• Malvin Bernal
    • Consultancy Unlimited - Philippines
    Advances in technology produce numerous benefits. However, similar to the laws of physics, for every benefit, there are numerous costs. The threat of information leaks has been present even before the advent of the internet. Blaming technology for something that has been apparent since time immemorial is similar to blaming condom for promiscuity.

    We've always recognized the essence of risks, whether it is with information handling or something else. We've always believed that there wouldn't be any full proof defense on something that is really bound to happen. Be that as it may, we've learned how to manage and mitigate the occurrence of such untoward incidents, hence, risk management.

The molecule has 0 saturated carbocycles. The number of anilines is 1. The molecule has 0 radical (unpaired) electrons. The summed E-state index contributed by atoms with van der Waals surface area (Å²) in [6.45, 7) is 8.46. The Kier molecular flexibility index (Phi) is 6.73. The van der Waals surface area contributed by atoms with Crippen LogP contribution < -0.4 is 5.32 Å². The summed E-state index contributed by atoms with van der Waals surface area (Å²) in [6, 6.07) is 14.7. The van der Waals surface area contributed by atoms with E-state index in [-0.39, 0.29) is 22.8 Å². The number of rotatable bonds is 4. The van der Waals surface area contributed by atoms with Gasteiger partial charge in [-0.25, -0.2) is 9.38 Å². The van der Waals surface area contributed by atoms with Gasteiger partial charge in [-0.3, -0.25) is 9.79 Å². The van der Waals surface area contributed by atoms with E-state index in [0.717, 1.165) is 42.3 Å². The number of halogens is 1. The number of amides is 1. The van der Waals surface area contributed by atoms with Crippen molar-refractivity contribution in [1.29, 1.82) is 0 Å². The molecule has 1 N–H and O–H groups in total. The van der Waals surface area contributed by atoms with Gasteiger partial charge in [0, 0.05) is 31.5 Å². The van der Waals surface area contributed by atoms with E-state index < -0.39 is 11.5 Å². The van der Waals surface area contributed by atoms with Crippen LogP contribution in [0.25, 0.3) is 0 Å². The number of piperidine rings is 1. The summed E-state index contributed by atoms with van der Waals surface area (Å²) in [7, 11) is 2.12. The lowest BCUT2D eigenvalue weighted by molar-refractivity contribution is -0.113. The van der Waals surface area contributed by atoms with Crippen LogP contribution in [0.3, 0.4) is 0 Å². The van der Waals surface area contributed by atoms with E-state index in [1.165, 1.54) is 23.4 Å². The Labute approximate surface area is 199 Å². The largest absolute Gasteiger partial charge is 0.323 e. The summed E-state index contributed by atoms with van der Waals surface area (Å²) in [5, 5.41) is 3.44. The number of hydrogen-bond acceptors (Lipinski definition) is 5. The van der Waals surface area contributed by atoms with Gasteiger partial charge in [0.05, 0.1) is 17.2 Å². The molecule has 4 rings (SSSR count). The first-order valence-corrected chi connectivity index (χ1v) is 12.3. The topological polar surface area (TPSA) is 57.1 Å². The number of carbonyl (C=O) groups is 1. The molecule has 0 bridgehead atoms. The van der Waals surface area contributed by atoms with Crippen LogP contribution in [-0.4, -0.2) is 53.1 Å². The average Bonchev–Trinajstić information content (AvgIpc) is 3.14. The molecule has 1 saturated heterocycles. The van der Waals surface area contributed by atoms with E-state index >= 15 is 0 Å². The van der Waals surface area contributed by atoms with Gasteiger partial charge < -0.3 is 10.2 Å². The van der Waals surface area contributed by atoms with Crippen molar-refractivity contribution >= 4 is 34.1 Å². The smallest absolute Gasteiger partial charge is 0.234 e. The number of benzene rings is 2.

Preventing information from leaking is like preventing Niagara Falls from flowing. Accepting such reality can pave the way for organizations to manage it the way it should be. Information risk prevention methods may not be full proof, but it sure is necessary to have gatekeepers along the way. The secret is enabling your defense to act as fast as those threats. If information can leak at the speed of thought, why not its necessary defenses?
    • Saurabh Dwivedy
    • Manager Marketing, Arab Orient Insurance Company
    We all intuitively realize and understand the truth of the matter here. Threats and opportunities coexist even as the back and front of the same coin. So this cat and mouse game of technology empowerment and concomitant risks will understandably go on unabated. Responses to these threats? They will predictably vary from organization to organization and individual to individual. I for one don't change email passwords regularly. Because in my understanding I am not anyone's times worth for him or her to launch an attack against me. But for somebody else the situation could be different and he may be changing his password more often. This simple example demonstrates that there cannot be a one-size-fits-all approach in this matter. Many others have pointed out the same thing using different words.